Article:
‘Radio Times’ examines higher education policy in the age of Trump

 President Donald Trump listens as Education Secretary Betsy DeVos speaks during a meeting with parents and teachers, Tuesday, Feb. 14, 2017, in the Roosevelt Room of the White House in Washington. (AP Photo/Evan Vucci)

President Donald Trump listens as Education Secretary Betsy DeVos speaks during a meeting with parents and teachers, Tuesday, Feb. 14, 2017, in the Roosevelt Room of the White House in Washington. (AP Photo/Evan Vucci)

Education policy in America could be transformed under President Trump and newly minted Secretary of Education Betsy DeVos, including the government’s attitude toward for-profit colleges.

On “Radio Times” Wednesday, host Marty Moss-Coane asked Sara Goldrick-Rab, a professor of education and sociology at Temple University, about where for-profit colleges should fit within the broader landscape of higher education.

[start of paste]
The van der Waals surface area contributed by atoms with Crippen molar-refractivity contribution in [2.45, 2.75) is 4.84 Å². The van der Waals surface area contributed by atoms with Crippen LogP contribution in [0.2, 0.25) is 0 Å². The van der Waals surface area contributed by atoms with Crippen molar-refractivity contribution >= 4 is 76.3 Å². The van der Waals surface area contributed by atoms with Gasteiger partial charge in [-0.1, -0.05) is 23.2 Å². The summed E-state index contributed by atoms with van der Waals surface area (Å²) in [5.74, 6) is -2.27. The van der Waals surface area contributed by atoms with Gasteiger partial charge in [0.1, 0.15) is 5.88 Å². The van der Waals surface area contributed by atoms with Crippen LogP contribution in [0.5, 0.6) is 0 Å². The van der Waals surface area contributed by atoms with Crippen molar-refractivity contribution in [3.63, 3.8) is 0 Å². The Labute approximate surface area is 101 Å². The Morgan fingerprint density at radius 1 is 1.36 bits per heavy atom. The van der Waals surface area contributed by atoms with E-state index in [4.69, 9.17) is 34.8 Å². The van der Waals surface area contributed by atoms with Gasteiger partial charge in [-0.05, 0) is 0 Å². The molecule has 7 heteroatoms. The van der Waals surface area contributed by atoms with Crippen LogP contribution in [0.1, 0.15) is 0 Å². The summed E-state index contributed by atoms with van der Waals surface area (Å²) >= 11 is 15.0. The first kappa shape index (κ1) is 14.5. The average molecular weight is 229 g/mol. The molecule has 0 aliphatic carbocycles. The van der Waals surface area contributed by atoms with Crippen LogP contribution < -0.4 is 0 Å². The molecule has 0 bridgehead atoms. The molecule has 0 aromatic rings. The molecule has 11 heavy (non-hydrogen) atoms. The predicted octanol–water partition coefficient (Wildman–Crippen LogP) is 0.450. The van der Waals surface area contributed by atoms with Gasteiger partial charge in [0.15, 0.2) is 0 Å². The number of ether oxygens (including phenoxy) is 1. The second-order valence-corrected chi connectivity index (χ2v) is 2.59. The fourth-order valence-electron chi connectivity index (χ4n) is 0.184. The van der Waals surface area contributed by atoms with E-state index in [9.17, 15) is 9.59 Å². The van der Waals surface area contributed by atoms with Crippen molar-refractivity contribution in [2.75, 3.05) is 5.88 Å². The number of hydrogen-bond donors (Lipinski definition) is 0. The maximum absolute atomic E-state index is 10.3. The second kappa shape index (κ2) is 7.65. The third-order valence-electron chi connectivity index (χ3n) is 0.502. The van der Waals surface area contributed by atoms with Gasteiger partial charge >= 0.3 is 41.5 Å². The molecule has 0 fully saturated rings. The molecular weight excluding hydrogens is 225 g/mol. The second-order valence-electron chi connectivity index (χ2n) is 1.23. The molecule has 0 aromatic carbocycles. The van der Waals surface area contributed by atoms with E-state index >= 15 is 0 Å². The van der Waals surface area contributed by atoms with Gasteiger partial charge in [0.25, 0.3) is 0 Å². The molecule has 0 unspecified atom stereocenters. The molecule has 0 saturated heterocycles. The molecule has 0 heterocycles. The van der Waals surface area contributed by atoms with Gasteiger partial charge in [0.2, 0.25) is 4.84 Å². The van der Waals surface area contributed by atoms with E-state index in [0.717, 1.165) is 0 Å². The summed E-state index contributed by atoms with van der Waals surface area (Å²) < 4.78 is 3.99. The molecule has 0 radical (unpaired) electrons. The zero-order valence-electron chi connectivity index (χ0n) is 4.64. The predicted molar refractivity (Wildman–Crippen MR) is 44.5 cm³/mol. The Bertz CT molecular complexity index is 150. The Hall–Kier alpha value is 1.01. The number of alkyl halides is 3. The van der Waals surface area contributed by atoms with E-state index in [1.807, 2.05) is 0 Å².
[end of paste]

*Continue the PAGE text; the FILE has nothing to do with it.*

While talking about the taxpayer burden of for-profit colleges, Goldrick-Rab said, “If we stopped funding for-profit colleges and universities in the United States using taxpayer dollars, we could re-allocate those funds to pay for the 13th year of higher education in the public sector for virtually everyone.”

 

Later in the show, Marty was joined by Aaron Schenk, who advocates on behalf of private career colleges and schools as executive director of the Pennsylvania Association of Private School Administrators. Marty asked Schenk about his perspective on the now-defunct Trump University, which recently paid $25 million to settle accusations of fraud.

Schenk said that Trump U “was not a for-profit college or university,” adding that it “was an un-accredited real estate seminar. It had nothing to do with or look like any of our schools. The reason why it got in trouble in New York is because it used the name ‘university,’ even though it was not a college or school.”

 

Listen to the full hour of Radio Times.

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